A nighttime escape created life shaping moments: people forming lifelong friends, falling in love and welcoming an escapade of new cultures and exhilaration into Britain, this is a staple of London’s iconic nightlife.

Unfortunately, this explosion of club-culture could not stand the test of time. The thirst for partying has slumped over the years, and it has caused apprehension as to what will become of our society if we abandon this incredible nighttime culture.

According to ALMR (the Association of Licensed Multiple Retailers) there were 3,144 clubs across the UK in 2005, however this figure has depleted  to 1,733 in 2016, with London as one of the most effected.

On the 16th September, the world-famous Farringdon nightclub ‘Fabric’ was controversially closed after the death of Ryan Browne and Jack Crossley, both 18 as a result of MDMA consumption. This sparked an overwhelming campaign with protestors using the mantra #SaveOurCulture in an attempt to save one of the last remaining nuclei of London’s nighttime culture, and to prevent the 24 hour city dying a drug induced death.

The campaign which raised almost £335,000 to fund Fabric’s legal fees, finally won their case on the 21st November 2016 when a deal was struck with Islington Council to re-open the club which was originally founded in 1999.

Hooray! Some may say. The reopening of Fabric is certainly a start, although it does not ensure the public that this is an end to the rapid decline of London’s nightlife, and the devastating effects it is having on our economy and society.

Dr. Henry Fisher, editor at Volteface Magazine whom explore alternative ways to approach current drug policies in the UK said: ‘The #SaveOurCulture campaign proves that our nightlife is not in total decline, it is important to adopt a different outlook in regards to drugs if the problem is to be well and truly tackled.’

This distinct viewpoint is echoed by Alexios Const, a student representative who worked for Fabric. He said: ‘clubs aren’t contributing to the drug war, electronic music and drugs go hand-in-hand so shutting down clubs won’t put a stop to the problem. A new solution needs to be sought to put an end to this decline.’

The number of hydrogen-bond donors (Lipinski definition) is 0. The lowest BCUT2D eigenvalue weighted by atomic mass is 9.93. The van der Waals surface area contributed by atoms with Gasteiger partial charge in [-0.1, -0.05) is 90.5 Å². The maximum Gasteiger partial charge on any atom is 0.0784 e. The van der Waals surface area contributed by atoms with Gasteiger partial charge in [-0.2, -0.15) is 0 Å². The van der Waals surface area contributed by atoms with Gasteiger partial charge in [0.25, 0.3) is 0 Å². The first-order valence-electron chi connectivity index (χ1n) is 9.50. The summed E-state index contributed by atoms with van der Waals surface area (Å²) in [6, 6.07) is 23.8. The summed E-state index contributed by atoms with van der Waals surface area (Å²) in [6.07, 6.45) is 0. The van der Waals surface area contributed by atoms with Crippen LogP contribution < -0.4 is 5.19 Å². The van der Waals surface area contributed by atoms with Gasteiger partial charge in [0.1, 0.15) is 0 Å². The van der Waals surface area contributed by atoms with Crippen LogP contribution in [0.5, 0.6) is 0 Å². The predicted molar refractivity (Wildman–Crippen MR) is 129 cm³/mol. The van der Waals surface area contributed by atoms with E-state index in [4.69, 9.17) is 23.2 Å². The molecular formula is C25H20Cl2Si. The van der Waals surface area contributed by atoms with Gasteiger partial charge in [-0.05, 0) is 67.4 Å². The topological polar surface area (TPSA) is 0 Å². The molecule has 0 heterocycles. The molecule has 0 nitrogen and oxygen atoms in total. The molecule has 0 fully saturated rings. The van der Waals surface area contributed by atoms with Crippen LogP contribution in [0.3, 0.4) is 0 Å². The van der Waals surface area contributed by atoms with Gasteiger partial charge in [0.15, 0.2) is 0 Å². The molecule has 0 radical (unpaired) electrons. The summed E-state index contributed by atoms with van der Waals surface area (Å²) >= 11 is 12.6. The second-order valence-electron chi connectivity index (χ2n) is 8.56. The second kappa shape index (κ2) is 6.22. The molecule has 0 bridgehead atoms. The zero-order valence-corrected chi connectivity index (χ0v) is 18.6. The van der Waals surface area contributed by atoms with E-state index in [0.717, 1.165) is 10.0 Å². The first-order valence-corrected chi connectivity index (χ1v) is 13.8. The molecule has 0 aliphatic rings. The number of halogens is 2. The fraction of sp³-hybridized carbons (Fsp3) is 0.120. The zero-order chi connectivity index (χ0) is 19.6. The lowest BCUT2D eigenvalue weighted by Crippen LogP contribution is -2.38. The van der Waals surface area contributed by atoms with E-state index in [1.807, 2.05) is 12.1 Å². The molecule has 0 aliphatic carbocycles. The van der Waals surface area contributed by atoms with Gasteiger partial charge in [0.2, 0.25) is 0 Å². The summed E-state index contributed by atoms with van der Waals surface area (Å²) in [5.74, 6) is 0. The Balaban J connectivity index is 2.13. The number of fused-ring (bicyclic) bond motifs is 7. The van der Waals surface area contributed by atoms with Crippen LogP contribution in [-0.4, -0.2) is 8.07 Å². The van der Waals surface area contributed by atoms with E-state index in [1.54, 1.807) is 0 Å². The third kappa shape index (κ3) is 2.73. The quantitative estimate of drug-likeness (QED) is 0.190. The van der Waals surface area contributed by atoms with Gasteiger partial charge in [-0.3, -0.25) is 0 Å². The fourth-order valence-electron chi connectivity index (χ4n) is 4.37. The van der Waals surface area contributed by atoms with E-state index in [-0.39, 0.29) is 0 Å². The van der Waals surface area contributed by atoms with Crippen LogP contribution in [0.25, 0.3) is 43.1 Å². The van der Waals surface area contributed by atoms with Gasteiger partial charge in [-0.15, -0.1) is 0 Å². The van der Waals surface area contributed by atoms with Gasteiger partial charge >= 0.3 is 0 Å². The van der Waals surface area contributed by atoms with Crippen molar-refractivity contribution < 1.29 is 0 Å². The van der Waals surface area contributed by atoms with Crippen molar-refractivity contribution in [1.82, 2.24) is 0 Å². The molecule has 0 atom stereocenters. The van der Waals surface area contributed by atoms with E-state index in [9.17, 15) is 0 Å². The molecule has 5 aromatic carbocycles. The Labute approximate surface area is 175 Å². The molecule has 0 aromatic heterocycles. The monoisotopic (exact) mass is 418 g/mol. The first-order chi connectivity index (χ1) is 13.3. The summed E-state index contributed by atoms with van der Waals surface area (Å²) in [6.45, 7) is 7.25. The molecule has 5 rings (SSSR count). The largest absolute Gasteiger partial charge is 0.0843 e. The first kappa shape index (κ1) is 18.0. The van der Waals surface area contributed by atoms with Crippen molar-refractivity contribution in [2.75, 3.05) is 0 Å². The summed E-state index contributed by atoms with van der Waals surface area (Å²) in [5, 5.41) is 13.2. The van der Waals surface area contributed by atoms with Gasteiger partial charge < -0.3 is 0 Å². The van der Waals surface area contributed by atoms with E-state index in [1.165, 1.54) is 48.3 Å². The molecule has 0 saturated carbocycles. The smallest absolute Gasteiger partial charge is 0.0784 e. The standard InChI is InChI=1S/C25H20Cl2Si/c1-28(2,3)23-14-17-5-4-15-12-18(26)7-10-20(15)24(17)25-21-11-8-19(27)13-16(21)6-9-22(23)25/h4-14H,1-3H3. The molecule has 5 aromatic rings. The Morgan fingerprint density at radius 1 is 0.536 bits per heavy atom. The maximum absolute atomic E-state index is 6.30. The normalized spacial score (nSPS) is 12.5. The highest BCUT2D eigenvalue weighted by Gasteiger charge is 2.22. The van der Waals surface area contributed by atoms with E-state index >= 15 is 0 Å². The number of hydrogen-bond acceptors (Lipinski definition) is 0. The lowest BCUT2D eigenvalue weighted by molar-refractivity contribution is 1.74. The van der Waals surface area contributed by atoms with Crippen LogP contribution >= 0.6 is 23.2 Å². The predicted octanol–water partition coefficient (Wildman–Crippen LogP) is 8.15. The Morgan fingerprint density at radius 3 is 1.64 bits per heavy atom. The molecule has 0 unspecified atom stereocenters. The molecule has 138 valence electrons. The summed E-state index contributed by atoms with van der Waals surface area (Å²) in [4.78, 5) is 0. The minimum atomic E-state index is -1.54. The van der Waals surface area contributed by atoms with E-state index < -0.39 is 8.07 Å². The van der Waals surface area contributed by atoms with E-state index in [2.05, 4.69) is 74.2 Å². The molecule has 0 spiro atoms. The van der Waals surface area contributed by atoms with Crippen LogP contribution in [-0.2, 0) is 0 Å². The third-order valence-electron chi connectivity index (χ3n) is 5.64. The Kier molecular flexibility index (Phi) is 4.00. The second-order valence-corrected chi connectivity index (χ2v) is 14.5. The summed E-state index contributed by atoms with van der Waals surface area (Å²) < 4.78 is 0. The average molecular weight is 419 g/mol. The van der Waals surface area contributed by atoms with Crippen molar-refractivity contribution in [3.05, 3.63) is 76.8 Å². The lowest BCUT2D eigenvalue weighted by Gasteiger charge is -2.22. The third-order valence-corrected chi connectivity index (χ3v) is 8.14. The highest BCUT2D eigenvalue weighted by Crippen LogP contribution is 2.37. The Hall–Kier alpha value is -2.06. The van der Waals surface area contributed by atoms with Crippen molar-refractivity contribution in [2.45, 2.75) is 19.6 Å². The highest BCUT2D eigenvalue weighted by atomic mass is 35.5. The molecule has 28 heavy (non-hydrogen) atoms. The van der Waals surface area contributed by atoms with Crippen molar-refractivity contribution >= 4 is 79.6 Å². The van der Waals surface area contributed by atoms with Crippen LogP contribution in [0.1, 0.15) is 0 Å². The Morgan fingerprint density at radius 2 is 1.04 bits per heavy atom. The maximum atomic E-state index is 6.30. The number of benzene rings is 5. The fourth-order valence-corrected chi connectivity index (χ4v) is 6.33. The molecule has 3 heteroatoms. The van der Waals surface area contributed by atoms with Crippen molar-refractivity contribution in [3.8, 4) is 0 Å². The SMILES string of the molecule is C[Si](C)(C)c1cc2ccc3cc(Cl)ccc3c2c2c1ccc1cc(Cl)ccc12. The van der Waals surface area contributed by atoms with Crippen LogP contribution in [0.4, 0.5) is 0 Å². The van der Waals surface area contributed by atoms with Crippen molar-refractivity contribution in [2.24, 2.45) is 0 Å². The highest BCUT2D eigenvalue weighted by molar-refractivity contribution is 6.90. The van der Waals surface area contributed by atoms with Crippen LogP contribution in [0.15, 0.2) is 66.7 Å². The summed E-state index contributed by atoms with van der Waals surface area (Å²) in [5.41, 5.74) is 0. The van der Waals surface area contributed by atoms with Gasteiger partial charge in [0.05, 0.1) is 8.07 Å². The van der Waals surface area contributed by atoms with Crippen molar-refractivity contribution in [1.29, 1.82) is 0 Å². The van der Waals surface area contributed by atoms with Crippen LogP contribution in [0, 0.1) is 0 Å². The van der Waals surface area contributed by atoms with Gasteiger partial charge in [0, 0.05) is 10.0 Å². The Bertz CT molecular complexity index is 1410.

Const made the point that clubs such as Fabric and Studio 338 (which closed in August) ‘are representative to us millennials and youth in general and provide a means to express music and culture.’

Over the last eight years London has lost 50 per cent of its nightclubs and 40 per cent of its live music.

Club DJ Jordan Campbell voiced his concerns regarding the ‘dying club culture’ and the effect it is having on today’s DJ and music sector.

‘People are becoming less inclined to DJ due to the lack of clubs, there is simply nowhere to express our musical talent and it is increasingly difficult to establish a long-running DJ career.’

ALMR Chief Executive Kate Nichols commented: ‘London clubs produce some of the best musical talent around, they are an integral part of the zeitgeist providing opportunities to learn and break into the music industry.’

Nichols expanded to mention the effect this nightlife decline will have on the UKs economy and society: ‘It is an integral part of the country’s social fabric and crucial economic assets, particularly as drivers of growth in local areas.’

London mayor Sadiq Khan has also been vocal on the issue. In a statement, Khan expressed his disappointment that clubs, councils and the police cannot seem to find a way to keep clubs open and safe.

‘No single organisation or public body can solve these problems alone – we all need to work together to ensure London thrives as a 24-hour city, in a way that is safe and enjoyable for everyone.’

In August, Mr Khan announced he would appoint a ‘night czar’, who would receive a £35,000 salary in exchange for work to boost the city’s night time economy.

In addition, the long-awaited all-night tube service launched on 19 August on the Central and Victoria lines.

Khan said: ‘The night tube is absolutely vital to my plans to support and grow London’s night-time economy.’

The night tube is estimated to boost £360 million over the next 30 years and contribute to creating more jobs and supporting businesses.